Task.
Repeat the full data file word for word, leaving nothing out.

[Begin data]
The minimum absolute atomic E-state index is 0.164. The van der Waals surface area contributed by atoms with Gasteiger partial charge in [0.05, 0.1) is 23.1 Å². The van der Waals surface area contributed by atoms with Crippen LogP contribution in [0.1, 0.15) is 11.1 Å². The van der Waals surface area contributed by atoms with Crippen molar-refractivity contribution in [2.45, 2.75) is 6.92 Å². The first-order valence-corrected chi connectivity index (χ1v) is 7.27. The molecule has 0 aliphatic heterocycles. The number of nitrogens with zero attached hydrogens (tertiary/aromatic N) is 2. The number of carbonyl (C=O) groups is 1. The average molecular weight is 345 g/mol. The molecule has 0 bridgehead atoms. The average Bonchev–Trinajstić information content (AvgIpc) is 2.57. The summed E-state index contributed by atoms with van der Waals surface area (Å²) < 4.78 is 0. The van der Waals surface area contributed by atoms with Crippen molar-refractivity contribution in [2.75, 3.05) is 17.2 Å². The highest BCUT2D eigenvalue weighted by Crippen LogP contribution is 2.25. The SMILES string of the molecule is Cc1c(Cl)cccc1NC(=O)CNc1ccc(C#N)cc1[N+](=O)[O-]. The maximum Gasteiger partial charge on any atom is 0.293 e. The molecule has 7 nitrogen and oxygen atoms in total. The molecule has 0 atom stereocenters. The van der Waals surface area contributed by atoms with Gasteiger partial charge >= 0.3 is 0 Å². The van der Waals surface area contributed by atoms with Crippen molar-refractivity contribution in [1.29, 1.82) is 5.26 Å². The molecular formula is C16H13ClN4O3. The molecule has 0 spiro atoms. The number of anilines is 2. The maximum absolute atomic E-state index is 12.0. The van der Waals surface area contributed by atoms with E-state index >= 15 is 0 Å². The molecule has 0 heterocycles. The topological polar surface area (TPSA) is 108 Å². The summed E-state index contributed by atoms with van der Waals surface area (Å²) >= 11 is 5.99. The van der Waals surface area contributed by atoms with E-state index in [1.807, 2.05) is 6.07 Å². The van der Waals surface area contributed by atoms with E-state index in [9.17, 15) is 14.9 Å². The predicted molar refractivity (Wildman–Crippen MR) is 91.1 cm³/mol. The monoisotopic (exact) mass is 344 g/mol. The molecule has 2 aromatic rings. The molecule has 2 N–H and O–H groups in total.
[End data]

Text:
The minimum absolute atomic E-state index is 0.164. The van der Waals surface area contributed by atoms with Gasteiger partial charge in [0.05, 0.1) is 23.1 Å². The van der Waals surface area contributed by atoms with Crippen LogP contribution in [0.1, 0.15) is 11.1 Å². The van der Waals surface area contributed by atoms with Crippen molar-refractivity contribution in [2.45, 2.75) is 6.92 Å². The first-order valence-corrected chi connectivity index (χ1v) is 7.27. The molecule has 0 aliphatic heterocycles. The number of nitrogens with zero attached hydrogens (tertiary/aromatic N) is 2. The number of carbonyl (C=O) groups is 1. The average molecular weight is 345 g/mol. The molecule has 0 bridgehead atoms. The average Bonchev–Trinajstić information content (AvgIpc) is 2.57. The summed E-state index contributed by atoms with van der Waals surface area (Å²) < 4.78 is 0. The van der Waals surface area contributed by atoms with Crippen molar-refractivity contribution in [2.75, 3.05) is 17.2 Å². The highest BCUT2D eigenvalue weighted by Crippen LogP contribution is 2.25. The SMILES string of the molecule is Cc1c(Cl)cccc1NC(=O)CNc1ccc(C#N)cc1[N+](=O)[O-]. The maximum Gasteiger partial charge on any atom is 0.293 e. The molecule has 7 nitrogen and oxygen atoms in total. The molecule has 0 atom stereocenters. The van der Waals surface area contributed by atoms with Gasteiger partial charge >= 0.3 is 0 Å². The van der Waals surface area contributed by atoms with Crippen molar-refractivity contribution in [1.29, 1.82) is 5.26 Å². The molecular formula is C16H13ClN4O3. The molecule has 0 spiro atoms. The number of anilines is 2. The maximum absolute atomic E-state index is 12.0. The van der Waals surface area contributed by atoms with E-state index >= 15 is 0 Å². The molecule has 0 heterocycles. The topological polar surface area (TPSA) is 108 Å². The summed E-state index contributed by atoms with van der Waals surface area (Å²) >= 11 is 5.99. The van der Waals surface area contributed by atoms with E-state index in [1.807, 2.05) is 6.07 Å². The van der Waals surface area contributed by atoms with E-state index in [9.17, 15) is 14.9 Å². The predicted molar refractivity (Wildman–Crippen MR) is 91.1 cm³/mol. The monoisotopic (exact) mass is 344 g/mol. The molecule has 2 aromatic rings. The molecule has 2 N–H and O–H groups in total.